His second attempt at starting freshman year in college failed more miserably than the first. Time was slipping by as high school buddies either found the groove or equally stumbled. Working for beer money, lounging at home or with buddies formed a blurry future—no future really.
Confronted with what really matters over a Sunday morning coffee, he struggled to articulate a vision that was vaguely directional yet yielded many questions. “I like working with my hands," followed by “I like being outdoors,” and “I like making things.” OK, that was a start, and those vignettes meant more to him than enlisting in an endless litany of English, science and math prerequisites that purportedly would somehow unlock the lens of clarity.
Not 30 minutes later, a text appeared on the cell phone, “I want to study equine science and horse husbandry.” He had connected the dots of passion: animals, well—specifically horses—sun and wind in his face, and a fledging notion of how interests and talents could converge with a business idea. The third attempt at freshman classes was different; there was genuine passion, a hunger to succeed at one thing to reach another.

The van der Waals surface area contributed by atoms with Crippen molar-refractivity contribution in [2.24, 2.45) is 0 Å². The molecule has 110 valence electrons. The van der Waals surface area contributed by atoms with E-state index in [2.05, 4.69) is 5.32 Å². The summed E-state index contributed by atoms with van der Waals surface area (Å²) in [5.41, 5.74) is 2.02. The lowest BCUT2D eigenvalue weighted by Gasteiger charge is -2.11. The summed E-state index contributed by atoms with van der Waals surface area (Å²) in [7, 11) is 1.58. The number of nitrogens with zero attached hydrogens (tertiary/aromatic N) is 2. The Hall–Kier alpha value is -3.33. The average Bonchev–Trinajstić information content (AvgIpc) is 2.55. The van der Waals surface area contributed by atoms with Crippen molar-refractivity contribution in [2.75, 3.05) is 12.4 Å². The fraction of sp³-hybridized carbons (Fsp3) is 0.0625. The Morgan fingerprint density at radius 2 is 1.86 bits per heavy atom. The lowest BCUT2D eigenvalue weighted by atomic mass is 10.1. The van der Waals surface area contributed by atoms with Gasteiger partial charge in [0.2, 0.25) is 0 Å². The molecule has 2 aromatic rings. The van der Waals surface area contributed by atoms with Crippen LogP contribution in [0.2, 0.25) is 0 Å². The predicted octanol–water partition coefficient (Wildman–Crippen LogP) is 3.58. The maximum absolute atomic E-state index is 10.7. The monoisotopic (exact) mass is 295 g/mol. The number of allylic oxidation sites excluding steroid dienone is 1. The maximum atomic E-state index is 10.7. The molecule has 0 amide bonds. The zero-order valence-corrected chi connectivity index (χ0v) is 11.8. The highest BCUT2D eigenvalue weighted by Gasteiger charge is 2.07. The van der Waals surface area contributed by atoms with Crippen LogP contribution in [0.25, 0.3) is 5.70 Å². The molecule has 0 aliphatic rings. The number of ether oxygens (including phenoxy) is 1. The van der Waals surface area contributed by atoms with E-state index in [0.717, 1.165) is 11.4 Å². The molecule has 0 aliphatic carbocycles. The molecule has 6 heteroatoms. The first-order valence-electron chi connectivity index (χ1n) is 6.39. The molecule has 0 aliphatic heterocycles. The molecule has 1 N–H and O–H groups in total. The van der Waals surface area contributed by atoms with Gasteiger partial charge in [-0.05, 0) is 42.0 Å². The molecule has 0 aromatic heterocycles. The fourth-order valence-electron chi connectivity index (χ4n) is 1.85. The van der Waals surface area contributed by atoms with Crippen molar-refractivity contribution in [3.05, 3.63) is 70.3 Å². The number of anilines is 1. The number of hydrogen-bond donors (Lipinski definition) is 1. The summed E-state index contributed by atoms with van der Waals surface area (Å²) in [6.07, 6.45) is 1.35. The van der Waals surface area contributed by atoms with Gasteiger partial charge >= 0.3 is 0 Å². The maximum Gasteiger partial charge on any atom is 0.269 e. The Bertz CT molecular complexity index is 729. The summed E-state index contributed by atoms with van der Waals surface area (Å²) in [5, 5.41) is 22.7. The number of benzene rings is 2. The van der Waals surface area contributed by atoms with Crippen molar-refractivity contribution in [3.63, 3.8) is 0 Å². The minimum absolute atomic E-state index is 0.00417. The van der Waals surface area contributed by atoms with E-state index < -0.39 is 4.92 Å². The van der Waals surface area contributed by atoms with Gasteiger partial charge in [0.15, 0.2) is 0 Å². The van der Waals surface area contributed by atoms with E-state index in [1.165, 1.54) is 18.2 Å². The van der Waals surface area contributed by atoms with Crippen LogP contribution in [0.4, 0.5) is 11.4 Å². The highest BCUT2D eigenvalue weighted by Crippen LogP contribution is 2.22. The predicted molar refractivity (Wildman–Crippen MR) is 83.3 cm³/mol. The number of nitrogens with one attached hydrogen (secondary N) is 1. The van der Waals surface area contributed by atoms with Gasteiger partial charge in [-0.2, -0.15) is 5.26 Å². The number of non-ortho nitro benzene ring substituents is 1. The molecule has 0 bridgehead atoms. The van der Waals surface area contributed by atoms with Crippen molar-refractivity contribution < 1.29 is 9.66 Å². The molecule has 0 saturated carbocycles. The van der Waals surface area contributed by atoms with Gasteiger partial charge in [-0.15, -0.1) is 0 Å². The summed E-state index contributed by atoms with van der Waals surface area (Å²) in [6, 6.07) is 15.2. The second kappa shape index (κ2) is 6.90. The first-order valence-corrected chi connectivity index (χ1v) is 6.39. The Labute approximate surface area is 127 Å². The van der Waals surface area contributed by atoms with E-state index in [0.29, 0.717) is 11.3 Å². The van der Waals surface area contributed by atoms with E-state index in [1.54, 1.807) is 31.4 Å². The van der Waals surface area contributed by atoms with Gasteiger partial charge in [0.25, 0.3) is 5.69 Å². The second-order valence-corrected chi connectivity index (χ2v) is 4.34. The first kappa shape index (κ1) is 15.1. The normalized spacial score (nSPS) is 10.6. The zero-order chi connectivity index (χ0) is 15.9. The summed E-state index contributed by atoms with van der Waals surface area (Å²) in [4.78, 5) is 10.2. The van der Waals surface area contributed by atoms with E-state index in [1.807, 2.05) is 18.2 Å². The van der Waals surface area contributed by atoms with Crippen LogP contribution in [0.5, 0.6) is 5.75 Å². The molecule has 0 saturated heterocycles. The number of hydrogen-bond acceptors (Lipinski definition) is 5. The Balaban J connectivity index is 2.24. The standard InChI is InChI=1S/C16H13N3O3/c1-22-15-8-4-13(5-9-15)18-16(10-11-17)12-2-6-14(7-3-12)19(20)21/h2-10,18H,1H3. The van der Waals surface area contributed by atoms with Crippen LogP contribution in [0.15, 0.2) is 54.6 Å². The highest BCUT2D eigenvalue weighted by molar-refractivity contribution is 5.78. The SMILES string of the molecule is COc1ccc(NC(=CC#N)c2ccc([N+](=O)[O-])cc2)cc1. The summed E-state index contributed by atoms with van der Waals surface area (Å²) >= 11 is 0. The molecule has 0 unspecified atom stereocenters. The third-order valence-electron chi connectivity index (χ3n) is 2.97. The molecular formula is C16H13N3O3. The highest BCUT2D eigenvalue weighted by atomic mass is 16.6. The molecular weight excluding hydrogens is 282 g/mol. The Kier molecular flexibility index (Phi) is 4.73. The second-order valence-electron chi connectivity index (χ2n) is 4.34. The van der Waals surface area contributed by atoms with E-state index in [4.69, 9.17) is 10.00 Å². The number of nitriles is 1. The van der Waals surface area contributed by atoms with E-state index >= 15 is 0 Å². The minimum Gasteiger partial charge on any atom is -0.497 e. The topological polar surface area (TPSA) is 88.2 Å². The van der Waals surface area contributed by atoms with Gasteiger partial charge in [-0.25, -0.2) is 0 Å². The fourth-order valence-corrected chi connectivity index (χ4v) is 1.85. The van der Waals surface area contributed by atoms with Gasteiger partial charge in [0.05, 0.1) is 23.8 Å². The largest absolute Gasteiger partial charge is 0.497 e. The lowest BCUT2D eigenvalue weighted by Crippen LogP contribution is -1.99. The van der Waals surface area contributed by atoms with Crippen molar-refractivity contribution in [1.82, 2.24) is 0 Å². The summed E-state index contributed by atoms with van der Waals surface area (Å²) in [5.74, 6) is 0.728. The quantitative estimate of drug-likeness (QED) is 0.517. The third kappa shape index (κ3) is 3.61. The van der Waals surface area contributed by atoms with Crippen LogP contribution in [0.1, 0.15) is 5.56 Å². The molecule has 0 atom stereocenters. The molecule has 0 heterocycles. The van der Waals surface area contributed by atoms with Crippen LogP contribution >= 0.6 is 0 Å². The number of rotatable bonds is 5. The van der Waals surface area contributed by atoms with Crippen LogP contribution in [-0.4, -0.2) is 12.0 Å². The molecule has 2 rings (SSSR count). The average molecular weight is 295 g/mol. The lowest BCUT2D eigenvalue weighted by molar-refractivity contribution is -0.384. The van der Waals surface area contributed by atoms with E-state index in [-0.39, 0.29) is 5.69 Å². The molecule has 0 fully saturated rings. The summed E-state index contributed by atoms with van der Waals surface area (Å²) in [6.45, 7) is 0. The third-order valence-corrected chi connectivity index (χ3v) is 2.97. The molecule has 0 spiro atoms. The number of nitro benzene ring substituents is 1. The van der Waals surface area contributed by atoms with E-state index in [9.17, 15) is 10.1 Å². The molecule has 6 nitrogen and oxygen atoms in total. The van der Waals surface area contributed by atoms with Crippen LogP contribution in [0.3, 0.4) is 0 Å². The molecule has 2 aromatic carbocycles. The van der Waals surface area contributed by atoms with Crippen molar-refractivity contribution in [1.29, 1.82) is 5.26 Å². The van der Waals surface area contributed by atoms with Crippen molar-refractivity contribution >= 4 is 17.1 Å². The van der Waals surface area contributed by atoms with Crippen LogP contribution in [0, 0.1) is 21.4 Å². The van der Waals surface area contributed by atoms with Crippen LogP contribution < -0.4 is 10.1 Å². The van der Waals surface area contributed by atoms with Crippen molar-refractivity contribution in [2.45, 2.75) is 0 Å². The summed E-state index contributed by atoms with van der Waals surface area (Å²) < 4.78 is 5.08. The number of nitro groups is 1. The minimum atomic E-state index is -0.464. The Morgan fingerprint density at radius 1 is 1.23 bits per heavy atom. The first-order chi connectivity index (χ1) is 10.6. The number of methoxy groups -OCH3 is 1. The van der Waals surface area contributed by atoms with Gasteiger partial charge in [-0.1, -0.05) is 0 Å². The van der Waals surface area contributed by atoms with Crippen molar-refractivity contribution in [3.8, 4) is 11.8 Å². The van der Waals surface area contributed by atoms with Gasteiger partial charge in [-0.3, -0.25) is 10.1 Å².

Mike Myatt, Chief Strategy Officer of N2growth recently said, “Passion is a key driver in achieving success because passion creates purpose. Purpose in turn creates focus, focus leads to results and results will normally move you closer to the fulfillment of your goals.” Life benefits from passion, and all the tedious tasks and thankless efforts required along most career pathways cannot be completed if the emotions that fuel an inner drive are absent or limited. Unlocking the secrets that motivate will certainly lead to what Tony Robbins predicts: “Passion is the genesis of genius.”
That young student was destined for years of aimless indifference, not for lack of legitimate role models, but missing relativity. Born of proud urbanites, who would have guested that his journey would start with a pick-up truck, followed by cowboy boots, then Wranglers with seams opened at the bottom, a grueling job at the local hay and grain feed store, and finally a straw Stetson cowboy hat.
Passion is what really matters. Follow it to remarkable places.
Image courtesy of Steve Riojas